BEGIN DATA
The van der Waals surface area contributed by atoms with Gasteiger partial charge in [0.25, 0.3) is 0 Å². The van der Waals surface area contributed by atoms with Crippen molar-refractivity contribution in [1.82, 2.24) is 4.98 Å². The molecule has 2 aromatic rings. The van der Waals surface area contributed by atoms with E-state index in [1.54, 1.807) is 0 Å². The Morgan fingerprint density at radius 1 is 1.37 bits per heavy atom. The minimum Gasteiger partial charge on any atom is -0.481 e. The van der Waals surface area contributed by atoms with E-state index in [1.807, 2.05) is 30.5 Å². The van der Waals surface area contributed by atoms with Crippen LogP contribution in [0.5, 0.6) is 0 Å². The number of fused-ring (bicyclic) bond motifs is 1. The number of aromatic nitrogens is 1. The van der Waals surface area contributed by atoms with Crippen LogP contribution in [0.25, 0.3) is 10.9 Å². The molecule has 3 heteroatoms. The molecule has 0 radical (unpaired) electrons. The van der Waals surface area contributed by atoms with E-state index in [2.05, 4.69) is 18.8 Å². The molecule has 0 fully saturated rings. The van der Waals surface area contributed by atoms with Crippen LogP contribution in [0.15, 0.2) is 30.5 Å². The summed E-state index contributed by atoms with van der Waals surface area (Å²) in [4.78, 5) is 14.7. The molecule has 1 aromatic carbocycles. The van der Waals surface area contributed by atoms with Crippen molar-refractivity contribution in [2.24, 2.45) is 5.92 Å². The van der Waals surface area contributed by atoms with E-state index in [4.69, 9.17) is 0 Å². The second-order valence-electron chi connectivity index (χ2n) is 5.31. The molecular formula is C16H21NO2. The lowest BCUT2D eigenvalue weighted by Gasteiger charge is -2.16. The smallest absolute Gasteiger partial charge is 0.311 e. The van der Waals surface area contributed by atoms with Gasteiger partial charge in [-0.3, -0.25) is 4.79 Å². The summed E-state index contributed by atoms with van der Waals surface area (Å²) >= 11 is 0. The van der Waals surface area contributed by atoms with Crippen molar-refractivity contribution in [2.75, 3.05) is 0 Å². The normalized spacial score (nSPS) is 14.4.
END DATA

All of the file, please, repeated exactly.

The van der Waals surface area contributed by atoms with Gasteiger partial charge in [0.25, 0.3) is 0 Å². The van der Waals surface area contributed by atoms with Crippen molar-refractivity contribution in [1.82, 2.24) is 4.98 Å². The molecule has 2 aromatic rings. The van der Waals surface area contributed by atoms with E-state index in [1.54, 1.807) is 0 Å². The Morgan fingerprint density at radius 1 is 1.37 bits per heavy atom. The minimum Gasteiger partial charge on any atom is -0.481 e. The van der Waals surface area contributed by atoms with E-state index in [1.807, 2.05) is 30.5 Å². The van der Waals surface area contributed by atoms with Crippen LogP contribution in [0.5, 0.6) is 0 Å². The number of fused-ring (bicyclic) bond motifs is 1. The number of aromatic nitrogens is 1. The van der Waals surface area contributed by atoms with Crippen LogP contribution in [0.25, 0.3) is 10.9 Å². The molecule has 3 heteroatoms. The molecule has 0 radical (unpaired) electrons. The van der Waals surface area contributed by atoms with E-state index in [2.05, 4.69) is 18.8 Å². The molecule has 0 fully saturated rings. The van der Waals surface area contributed by atoms with Crippen LogP contribution in [0.15, 0.2) is 30.5 Å². The summed E-state index contributed by atoms with van der Waals surface area (Å²) in [4.78, 5) is 14.7. The molecule has 1 aromatic carbocycles. The van der Waals surface area contributed by atoms with Crippen molar-refractivity contribution in [2.24, 2.45) is 5.92 Å². The van der Waals surface area contributed by atoms with E-state index in [4.69, 9.17) is 0 Å². The second-order valence-electron chi connectivity index (χ2n) is 5.31. The molecular formula is C16H21NO2. The lowest BCUT2D eigenvalue weighted by Gasteiger charge is -2.16. The smallest absolute Gasteiger partial charge is 0.311 e. The van der Waals surface area contributed by atoms with Gasteiger partial charge in [-0.3, -0.25) is 4.79 Å². The summed E-state index contributed by atoms with van der Waals surface area (Å²) >= 11 is 0. The van der Waals surface area contributed by atoms with Crippen molar-refractivity contribution in [2.75, 3.05) is 0 Å². The normalized spacial score (nSPS) is 14.4.